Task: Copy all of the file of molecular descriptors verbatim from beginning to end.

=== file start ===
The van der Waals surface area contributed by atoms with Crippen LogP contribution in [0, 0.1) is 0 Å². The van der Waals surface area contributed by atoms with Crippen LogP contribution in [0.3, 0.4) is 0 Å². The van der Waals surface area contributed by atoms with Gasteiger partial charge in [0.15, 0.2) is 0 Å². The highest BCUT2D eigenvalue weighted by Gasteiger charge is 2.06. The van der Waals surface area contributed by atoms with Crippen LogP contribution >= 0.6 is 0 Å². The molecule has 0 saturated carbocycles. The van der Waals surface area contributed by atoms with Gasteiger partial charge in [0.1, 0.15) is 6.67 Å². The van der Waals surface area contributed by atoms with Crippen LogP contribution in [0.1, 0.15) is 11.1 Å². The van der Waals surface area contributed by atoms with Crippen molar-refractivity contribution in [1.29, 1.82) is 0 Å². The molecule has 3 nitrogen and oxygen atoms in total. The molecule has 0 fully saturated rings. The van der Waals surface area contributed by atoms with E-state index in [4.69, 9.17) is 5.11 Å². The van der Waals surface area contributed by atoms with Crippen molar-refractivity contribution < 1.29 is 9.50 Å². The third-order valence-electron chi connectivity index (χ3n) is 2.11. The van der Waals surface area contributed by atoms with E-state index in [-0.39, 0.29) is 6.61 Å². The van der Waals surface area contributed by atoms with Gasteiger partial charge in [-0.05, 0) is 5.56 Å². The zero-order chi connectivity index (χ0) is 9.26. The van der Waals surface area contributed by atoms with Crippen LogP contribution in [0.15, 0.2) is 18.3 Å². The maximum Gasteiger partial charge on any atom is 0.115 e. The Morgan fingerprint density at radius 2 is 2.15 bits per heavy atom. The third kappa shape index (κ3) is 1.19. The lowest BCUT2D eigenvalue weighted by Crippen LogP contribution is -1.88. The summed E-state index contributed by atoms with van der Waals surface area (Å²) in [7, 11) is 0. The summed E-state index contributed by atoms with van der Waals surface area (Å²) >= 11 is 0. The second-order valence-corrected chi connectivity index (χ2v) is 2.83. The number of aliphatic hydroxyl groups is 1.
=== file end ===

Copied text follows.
The van der Waals surface area contributed by atoms with Crippen LogP contribution in [0, 0.1) is 0 Å². The van der Waals surface area contributed by atoms with Crippen LogP contribution in [0.3, 0.4) is 0 Å². The van der Waals surface area contributed by atoms with Gasteiger partial charge in [0.15, 0.2) is 0 Å². The highest BCUT2D eigenvalue weighted by Gasteiger charge is 2.06. The van der Waals surface area contributed by atoms with Crippen LogP contribution >= 0.6 is 0 Å². The molecule has 0 saturated carbocycles. The van der Waals surface area contributed by atoms with Gasteiger partial charge in [0.1, 0.15) is 6.67 Å². The van der Waals surface area contributed by atoms with Crippen LogP contribution in [0.1, 0.15) is 11.1 Å². The van der Waals surface area contributed by atoms with Crippen molar-refractivity contribution in [1.29, 1.82) is 0 Å². The molecule has 3 nitrogen and oxygen atoms in total. The molecule has 0 fully saturated rings. The van der Waals surface area contributed by atoms with E-state index in [4.69, 9.17) is 5.11 Å². The van der Waals surface area contributed by atoms with Crippen molar-refractivity contribution < 1.29 is 9.50 Å². The third-order valence-electron chi connectivity index (χ3n) is 2.11. The van der Waals surface area contributed by atoms with E-state index in [-0.39, 0.29) is 6.61 Å². The van der Waals surface area contributed by atoms with Gasteiger partial charge in [-0.05, 0) is 5.56 Å². The zero-order chi connectivity index (χ0) is 9.26. The van der Waals surface area contributed by atoms with Crippen LogP contribution in [0.15, 0.2) is 18.3 Å². The maximum Gasteiger partial charge on any atom is 0.115 e. The Morgan fingerprint density at radius 2 is 2.15 bits per heavy atom. The third kappa shape index (κ3) is 1.19. The lowest BCUT2D eigenvalue weighted by Crippen LogP contribution is -1.88. The summed E-state index contributed by atoms with van der Waals surface area (Å²) in [7, 11) is 0. The summed E-state index contributed by atoms with van der Waals surface area (Å²) >= 11 is 0. The second-order valence-corrected chi connectivity index (χ2v) is 2.83. The number of aliphatic hydroxyl groups is 1.